Denver law enforcement officials have been using a 2012 city ordinance prohibiting unauthorized camping to conduct homeless sweeps throughout the city. The sweeps often involve police and other city workers detaining, citing, and arresting homeless people, while seizing and destroying their property.
Just last week, a federal judge granted class action certification for a lawsuit filed on behalf of those homeless, meaning as many as 3,000 victims of the homeless sweeps can join the litigation.
The lawsuit claims the property removal and destruction under the sweeps violates Fourth Amendment prohibitions on unreasonable search and seizure as well as Fourteenth Amendment due process guarantees. The plaintiffs are also claiming the way the sweeps were conducted amounted to cruel and unusual punishment:
In a December 15, 2015 sweep, Defendant Police Dep’t ordered homeless around the Samaritan House to evacuate the area, but leave their belonging [sic], telling Plaintiffs and Plaintiff Class that if they returned before being told that it was permissible, then they would be arrested. It was a bitterly cold day, less than 10 degrees and snowing. Plaintiffs and member of Plaintiff Class were forced into the cold without their jackets, blankets, any items to keep them warm. When they returned, they were met with the all-too-familiar sight of dump trucks and their property being thrown away like trash. Plaintiff Fredrick Jackson asked a Police Officer: “Why are you doing this to us?” The Officer responded, “You can try to sleep on sidewalks, but you can’t be warm.”
Class action lawsuits are intended to resolve a large number of plaintiffs’ claims involving one action or incident at the same time. In order to gain class action certification, the plaintiffs must prove:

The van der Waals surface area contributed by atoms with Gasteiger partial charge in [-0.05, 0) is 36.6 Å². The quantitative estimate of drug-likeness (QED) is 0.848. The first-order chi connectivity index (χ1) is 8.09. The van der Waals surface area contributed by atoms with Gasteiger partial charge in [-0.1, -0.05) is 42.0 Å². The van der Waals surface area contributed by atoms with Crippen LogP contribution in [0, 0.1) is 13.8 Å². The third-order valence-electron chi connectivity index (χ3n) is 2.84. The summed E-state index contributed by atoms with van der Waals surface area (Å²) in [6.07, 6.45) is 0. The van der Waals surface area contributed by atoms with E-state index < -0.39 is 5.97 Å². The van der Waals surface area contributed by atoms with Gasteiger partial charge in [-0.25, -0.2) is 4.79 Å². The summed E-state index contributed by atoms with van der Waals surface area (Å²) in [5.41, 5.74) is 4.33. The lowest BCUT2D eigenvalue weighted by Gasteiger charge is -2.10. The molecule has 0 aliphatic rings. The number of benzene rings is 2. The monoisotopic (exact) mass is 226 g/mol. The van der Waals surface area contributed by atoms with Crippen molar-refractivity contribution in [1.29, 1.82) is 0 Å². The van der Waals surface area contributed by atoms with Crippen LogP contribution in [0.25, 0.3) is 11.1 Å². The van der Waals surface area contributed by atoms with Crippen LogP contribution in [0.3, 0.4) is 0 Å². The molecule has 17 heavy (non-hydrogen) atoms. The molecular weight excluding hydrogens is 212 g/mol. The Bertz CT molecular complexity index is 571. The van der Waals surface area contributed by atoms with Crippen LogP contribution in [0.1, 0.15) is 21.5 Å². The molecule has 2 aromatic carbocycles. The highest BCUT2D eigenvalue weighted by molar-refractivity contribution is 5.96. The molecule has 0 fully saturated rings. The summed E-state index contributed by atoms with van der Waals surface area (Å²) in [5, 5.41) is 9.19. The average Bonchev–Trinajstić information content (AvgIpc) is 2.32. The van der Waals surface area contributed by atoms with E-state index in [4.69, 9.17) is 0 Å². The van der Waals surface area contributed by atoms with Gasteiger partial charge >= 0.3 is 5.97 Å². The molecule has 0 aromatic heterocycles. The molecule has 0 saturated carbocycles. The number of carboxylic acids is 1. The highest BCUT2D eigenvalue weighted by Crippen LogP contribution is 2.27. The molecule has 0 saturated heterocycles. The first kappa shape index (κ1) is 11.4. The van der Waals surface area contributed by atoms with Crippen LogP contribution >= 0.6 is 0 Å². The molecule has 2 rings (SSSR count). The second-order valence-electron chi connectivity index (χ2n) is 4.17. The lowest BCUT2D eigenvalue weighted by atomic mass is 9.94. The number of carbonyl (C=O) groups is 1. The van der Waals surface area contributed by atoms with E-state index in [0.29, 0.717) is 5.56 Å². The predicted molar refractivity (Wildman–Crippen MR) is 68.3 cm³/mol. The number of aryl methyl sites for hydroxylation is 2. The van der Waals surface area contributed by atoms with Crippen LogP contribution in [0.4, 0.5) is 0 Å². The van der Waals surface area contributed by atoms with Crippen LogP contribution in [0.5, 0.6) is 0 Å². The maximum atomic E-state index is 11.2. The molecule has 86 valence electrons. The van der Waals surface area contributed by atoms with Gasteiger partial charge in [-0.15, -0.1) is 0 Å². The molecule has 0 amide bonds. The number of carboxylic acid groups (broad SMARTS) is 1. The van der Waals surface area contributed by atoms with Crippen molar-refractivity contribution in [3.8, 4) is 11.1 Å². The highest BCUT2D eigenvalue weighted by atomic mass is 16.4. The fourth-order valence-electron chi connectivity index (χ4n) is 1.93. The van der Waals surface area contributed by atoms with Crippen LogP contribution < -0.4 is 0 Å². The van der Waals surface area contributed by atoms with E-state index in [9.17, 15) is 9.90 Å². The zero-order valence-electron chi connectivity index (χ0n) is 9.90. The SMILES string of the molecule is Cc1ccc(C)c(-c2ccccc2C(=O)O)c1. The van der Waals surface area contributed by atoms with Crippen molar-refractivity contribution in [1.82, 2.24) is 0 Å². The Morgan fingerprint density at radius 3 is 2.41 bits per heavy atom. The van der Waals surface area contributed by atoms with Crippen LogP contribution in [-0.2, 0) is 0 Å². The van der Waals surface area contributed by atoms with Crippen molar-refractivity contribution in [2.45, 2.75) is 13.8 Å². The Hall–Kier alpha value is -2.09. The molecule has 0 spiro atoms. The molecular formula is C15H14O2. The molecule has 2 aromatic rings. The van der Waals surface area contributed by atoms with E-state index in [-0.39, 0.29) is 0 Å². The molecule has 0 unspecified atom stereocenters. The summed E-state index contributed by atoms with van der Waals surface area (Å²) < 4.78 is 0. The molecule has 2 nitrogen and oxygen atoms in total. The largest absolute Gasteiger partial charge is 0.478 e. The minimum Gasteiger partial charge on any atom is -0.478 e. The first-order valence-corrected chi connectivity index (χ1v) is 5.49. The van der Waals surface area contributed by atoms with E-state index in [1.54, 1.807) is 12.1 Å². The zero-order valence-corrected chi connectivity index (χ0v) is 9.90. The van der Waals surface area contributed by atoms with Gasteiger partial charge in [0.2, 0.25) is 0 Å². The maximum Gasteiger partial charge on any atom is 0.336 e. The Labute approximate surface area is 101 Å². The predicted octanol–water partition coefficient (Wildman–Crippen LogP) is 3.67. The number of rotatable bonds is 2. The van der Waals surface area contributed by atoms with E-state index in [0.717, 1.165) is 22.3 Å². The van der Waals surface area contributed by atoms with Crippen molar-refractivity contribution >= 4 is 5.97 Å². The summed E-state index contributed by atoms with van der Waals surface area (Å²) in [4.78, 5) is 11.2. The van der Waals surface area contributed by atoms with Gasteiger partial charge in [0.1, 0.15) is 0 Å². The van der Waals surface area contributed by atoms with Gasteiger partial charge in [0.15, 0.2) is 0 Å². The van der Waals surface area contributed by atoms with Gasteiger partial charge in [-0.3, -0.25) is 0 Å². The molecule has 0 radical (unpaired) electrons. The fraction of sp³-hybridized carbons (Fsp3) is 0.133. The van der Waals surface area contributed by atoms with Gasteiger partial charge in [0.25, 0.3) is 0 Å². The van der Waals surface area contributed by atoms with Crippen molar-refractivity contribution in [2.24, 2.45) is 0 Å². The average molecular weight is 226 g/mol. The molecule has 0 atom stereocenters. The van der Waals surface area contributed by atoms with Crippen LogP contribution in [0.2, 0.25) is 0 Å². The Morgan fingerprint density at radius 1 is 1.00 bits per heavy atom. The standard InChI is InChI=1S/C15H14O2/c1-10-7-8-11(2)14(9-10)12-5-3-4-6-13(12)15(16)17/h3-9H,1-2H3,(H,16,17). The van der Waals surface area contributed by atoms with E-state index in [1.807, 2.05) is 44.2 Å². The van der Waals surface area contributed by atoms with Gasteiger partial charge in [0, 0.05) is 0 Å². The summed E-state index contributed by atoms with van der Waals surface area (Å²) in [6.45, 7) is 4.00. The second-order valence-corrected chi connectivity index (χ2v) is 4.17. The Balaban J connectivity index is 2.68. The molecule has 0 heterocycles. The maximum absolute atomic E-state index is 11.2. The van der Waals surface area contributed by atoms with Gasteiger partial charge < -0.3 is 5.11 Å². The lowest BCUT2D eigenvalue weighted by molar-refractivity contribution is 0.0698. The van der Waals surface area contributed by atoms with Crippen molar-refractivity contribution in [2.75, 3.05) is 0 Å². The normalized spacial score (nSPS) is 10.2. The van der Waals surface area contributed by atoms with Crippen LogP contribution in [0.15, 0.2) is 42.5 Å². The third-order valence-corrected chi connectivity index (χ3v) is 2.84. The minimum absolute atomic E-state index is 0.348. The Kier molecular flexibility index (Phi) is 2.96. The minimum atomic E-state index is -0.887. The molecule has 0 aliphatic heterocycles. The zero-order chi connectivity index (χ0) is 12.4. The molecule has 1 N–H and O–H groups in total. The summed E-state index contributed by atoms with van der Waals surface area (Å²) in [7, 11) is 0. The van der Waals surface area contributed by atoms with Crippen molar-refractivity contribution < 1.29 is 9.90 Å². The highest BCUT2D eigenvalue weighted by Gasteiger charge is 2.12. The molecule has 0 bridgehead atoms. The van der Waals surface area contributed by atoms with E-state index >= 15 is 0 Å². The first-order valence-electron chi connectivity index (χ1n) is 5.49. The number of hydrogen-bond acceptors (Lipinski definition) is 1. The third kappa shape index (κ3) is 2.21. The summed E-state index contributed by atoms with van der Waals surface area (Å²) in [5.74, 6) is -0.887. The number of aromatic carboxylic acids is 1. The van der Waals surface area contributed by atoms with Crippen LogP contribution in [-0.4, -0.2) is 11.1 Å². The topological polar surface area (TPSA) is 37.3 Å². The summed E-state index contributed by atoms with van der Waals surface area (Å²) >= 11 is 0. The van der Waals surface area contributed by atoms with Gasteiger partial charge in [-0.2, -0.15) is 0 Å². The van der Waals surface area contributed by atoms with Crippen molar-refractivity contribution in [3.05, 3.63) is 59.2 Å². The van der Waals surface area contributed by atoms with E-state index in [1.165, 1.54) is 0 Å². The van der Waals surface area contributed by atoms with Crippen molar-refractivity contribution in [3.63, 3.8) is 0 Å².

The injuries are the same or similar as those suffered by the other prospective class members;
The class is clearly defined to the degree that it will be possible and practical to identity potential class members;
The injuries of all potential class members resulted from a common set of facts and legal theories; and
The potential class is large enough that successive, non-class action lawsuits would be impractical.
In this case, the city of Denver tried to argue the number of possible homeless plaintiffs was both too large to be clearly defined and too small to be certified. But U.S. District Judge William Martinez was unpersuaded. “The homeless population in Denver is likewise ‘shifting,'” Martinez wrote in his order, “and the Court is satisfied that it exists in sufficient numbers to reasonably infer that a sufficiently numerous subset have been and will be exposed to enforcement of the camping ban in a way that plaintiffs claim is unconstitutional.”
“Denver may succeed in proving that all of the alleged sweeps were different and that no homeless person’s belongings were confiscated and discarded in an unconstitutional manner,” Martinez wrote, addressing the potential for the homeless to prevail on their claims. “But plaintiffs claim to the contrary, and a number of them have submitted declarations attesting that they personally witnessed the conduct that they allege.”
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